Expert Guidance on Current Management of IBD (Part 1)

A recent issue of Clinical Gastroenterology and Hepatology focused solely on the clinical features and management of inflammatory bowel disease. Even for those with expertise in IBD, there is a lot of useful information and concise reviews of what is known.

Here are some of my notes from this issue:

AN Ananthakrishnan et al. Clin Gastroenterol Hepatol 2020; 18: 1252-60. Changing Global Epidemiology of Inflammatory Bowel Diseases: Sustaining Health Care Delivery Into the 21st Century

Reviews risk factors and recommends the following as ways to lower risk of developing IBD for at-risk individuals:

  • Breastfeeding in infancy
  • Do not start smoking
  • Avoid vitamin D deficiency
  • Minimize non-steroidal anti-inflammatory drug use
  • Minimize antibiotic use especially for young children and during pregnancy
  • Encourage moderate physical activity, healthy weight, low stress and regular sleep
  • Diet high in fruit, vegetables, fiber, and fish

Reviews the epidemiology and notes that there has been a evidence of a decline in incidence in IBD in (at least) the Western world; however, because of compounding prevalence, it is expected that the number of individuals with IBD will continue to rise.  In Canada, for example, it is expected that the prevalence will rise from 0.7% in 2018 to 1% by 2030.

In newly industrialized countries, it is expected that rising incidence is going to substantially increase the global disease burden. The authors note the following as areas needed in research and clinical care to meet global IBD care burden:

  • tools for early diagnosis
  • early effective intervention to prevent irreversible bowel damage
  • precision medicine to select the right treatment for the right patient
  • need for less costly and more safe therapies
  • simple tools to monitor disease activity
  • primary disease prevention strategies, especially for those at high risk

CA Siegel, CN Bernstein. Clin Gastroenterol Hepatol 2020; 18: 1261-7. Identifying Patients With Inflammatory Bowel Diseases at High vs Low Risk of Complications

This article’s disease-stratification information overlaps with subsequent articles which detail the positioning of therapies for Crohn’s disease (CD) and ulcerative colitis (UC) respectively.

NH Nguyen, S Singh, WJ Sandborn. Clin Gastroenterol Hepatol 2020; 18: 1267-79. Positioning Therapies in the Management of Crohn’s Disease.

Some of the information summarized in this article:

Table 2 -Comparative Efficacy of Biologics for Moderate to Severe Active Crohn’s Disease (CD):

  • Infliximab: For induction: OR compared to placebo for remission: 5.90 (2.78-12.51); probability of remission 60%. For maintenance in those with clinical response: probability of remission SUCRA ranking: 48%; 0.68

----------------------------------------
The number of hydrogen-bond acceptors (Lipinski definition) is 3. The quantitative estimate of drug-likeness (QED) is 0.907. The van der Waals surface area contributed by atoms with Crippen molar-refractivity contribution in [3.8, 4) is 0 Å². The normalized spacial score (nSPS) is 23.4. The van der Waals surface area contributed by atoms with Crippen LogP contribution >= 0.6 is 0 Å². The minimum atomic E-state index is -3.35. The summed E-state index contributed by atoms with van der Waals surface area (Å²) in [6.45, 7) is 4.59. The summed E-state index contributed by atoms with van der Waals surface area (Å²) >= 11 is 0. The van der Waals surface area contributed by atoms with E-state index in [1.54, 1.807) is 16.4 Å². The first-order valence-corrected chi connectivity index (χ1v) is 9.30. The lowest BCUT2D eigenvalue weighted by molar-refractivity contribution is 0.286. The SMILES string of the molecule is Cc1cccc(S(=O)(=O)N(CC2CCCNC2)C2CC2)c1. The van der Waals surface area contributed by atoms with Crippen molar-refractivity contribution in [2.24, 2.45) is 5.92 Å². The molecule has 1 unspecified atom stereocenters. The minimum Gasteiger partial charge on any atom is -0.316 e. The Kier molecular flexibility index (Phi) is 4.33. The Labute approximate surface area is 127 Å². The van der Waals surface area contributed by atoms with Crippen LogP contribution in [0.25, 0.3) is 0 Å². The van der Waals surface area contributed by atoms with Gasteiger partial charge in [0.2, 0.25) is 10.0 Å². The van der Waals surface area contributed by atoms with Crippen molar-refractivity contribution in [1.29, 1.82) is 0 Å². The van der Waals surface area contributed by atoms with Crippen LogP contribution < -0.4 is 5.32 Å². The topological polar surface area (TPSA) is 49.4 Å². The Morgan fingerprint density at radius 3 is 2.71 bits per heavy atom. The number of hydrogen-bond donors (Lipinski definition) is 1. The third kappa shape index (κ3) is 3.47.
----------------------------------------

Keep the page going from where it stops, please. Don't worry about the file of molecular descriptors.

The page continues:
• Adalimumab: For induction: OR compared to placebo for remission: 3.80 (1.76-8.18); probability of remission 49%. For maintenance in those with clinical response: probability of remission SUCRA ranking: 58%; 0.97
  • Ustekinumab: For induction: OR compared to placebo for remission: 2.75 (1.76-4.32); probability of remission 41%.  For maintenance in those with clinical response: probability of remission SUCRA ranking: 39%; 0.36
  • Vedolizumab: For induction: OR compared to placebo for remission: 2.69 (1.36-5.32); probability of remission 40%.  For maintenance in those with clinical response: probability of remission SUCRA ranking: 42%; 0.52
  • Certolizumab pegol: For induction:  OR compared to placebo for remission: 1.36 (0.89-2.08); probability of remission 25%.  For maintenance in those with clinical response: probability of remission SUCRA ranking: 42%; 0.48

In deciding therapy, the authors specify factors that help classify as high-risk CD Table1):

  • Structural damage: large or deep mucosal lesions, fistula or perianal abscess, prior resections (especially if >40 cm)
  • Inflammatory burden: extensive disease involvement (ileal disease >40 cm or pancolitis), increased C-reactive protein, low albumin
  • Impact on quality of life: presence of stoma, >10 loose stools/week, lack of symptomatic improvement with prior biologics and/or immunomodulators, presence of anorectal symptoms, anemia, daily abdominal pain
  • Emerging predictors: antimicrobial antibody pattern, antimicrobial genetic peptide signature

Though the authors note a lack of adequate head-to-head comparative studies, they make some recommendations for treatment:

  • For severe disease, they suggest first-line therapy for CD would be infliximab or adalimumab in combination therapy regimen (with infliximab favored for higher disease severity)
  • For second-line therapy, they suggest ustekinumab for most patients in combination therapy or 2nd anti-TNF in those with loss or response due to immunogenicity or intolerance
  • For those with higher risk factors for adverse events (or preference) and moderate disease severity, the authors recommend vedolizumab as 1st line and ustekinumab as 2nd line.  For this same group with higher disease severity, they suggest ustekinumab as 1st line treatment.

Other key points:

  • In terms of risk of malignancy, the authors note that in a comprehensive systematic review of 23 RCTs of TNF-alpha antagonists in IBD, there was NO significant increase in the risk of malignancy with TNF-alpha antagonists.
  • In terms of combination therapy, the authors note that their has been an observed benefit which is “at least partly attributed to achieving a higher biologic trough concentration….no differences in efficacy of combination therapy vs infliximab were observed when evaluating patients by quartiles of infliximab trough concentration; however, currently this represents association rather than causation, and it is possible that superior remission rates drove higher trough concentrations, rather than vice versa.”

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